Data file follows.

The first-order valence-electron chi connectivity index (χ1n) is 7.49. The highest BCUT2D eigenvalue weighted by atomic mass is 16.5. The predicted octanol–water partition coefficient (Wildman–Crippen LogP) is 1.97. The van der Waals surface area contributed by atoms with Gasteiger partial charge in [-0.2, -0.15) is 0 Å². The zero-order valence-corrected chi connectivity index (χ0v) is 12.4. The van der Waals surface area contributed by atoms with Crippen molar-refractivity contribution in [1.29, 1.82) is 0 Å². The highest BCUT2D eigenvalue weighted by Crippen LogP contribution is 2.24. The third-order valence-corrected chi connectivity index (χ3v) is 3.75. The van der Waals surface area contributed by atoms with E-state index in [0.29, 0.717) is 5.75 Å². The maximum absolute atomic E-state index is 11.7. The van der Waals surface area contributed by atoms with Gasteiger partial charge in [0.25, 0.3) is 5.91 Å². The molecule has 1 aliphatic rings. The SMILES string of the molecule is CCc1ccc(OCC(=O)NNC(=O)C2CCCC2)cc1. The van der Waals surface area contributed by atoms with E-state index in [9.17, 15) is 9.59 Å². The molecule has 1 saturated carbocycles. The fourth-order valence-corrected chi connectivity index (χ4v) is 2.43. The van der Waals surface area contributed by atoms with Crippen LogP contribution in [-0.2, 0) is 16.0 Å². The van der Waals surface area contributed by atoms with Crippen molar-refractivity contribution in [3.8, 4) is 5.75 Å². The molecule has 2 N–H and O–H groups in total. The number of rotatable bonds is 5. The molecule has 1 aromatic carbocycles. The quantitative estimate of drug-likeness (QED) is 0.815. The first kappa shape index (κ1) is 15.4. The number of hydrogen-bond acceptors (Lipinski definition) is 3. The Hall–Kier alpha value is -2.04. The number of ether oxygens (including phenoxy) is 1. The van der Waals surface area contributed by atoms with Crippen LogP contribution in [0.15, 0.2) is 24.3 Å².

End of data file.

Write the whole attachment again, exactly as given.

The first-order valence-electron chi connectivity index (χ1n) is 7.49. The highest BCUT2D eigenvalue weighted by atomic mass is 16.5. The predicted octanol–water partition coefficient (Wildman–Crippen LogP) is 1.97. The van der Waals surface area contributed by atoms with Gasteiger partial charge in [-0.2, -0.15) is 0 Å². The zero-order valence-corrected chi connectivity index (χ0v) is 12.4. The van der Waals surface area contributed by atoms with Crippen molar-refractivity contribution in [1.29, 1.82) is 0 Å². The highest BCUT2D eigenvalue weighted by Crippen LogP contribution is 2.24. The third-order valence-corrected chi connectivity index (χ3v) is 3.75. The van der Waals surface area contributed by atoms with E-state index in [0.29, 0.717) is 5.75 Å². The maximum absolute atomic E-state index is 11.7. The van der Waals surface area contributed by atoms with Gasteiger partial charge in [0.25, 0.3) is 5.91 Å². The molecule has 1 aliphatic rings. The SMILES string of the molecule is CCc1ccc(OCC(=O)NNC(=O)C2CCCC2)cc1. The van der Waals surface area contributed by atoms with E-state index in [9.17, 15) is 9.59 Å². The molecule has 1 saturated carbocycles. The fourth-order valence-corrected chi connectivity index (χ4v) is 2.43. The van der Waals surface area contributed by atoms with Crippen LogP contribution in [-0.2, 0) is 16.0 Å². The van der Waals surface area contributed by atoms with Crippen molar-refractivity contribution in [3.8, 4) is 5.75 Å². The molecule has 2 N–H and O–H groups in total. The number of rotatable bonds is 5. The molecule has 1 aromatic carbocycles. The quantitative estimate of drug-likeness (QED) is 0.815. The first kappa shape index (κ1) is 15.4. The number of hydrogen-bond acceptors (Lipinski definition) is 3. The Hall–Kier alpha value is -2.04. The number of ether oxygens (including phenoxy) is 1. The van der Waals surface area contributed by atoms with Crippen LogP contribution in [0.15, 0.2) is 24.3 Å².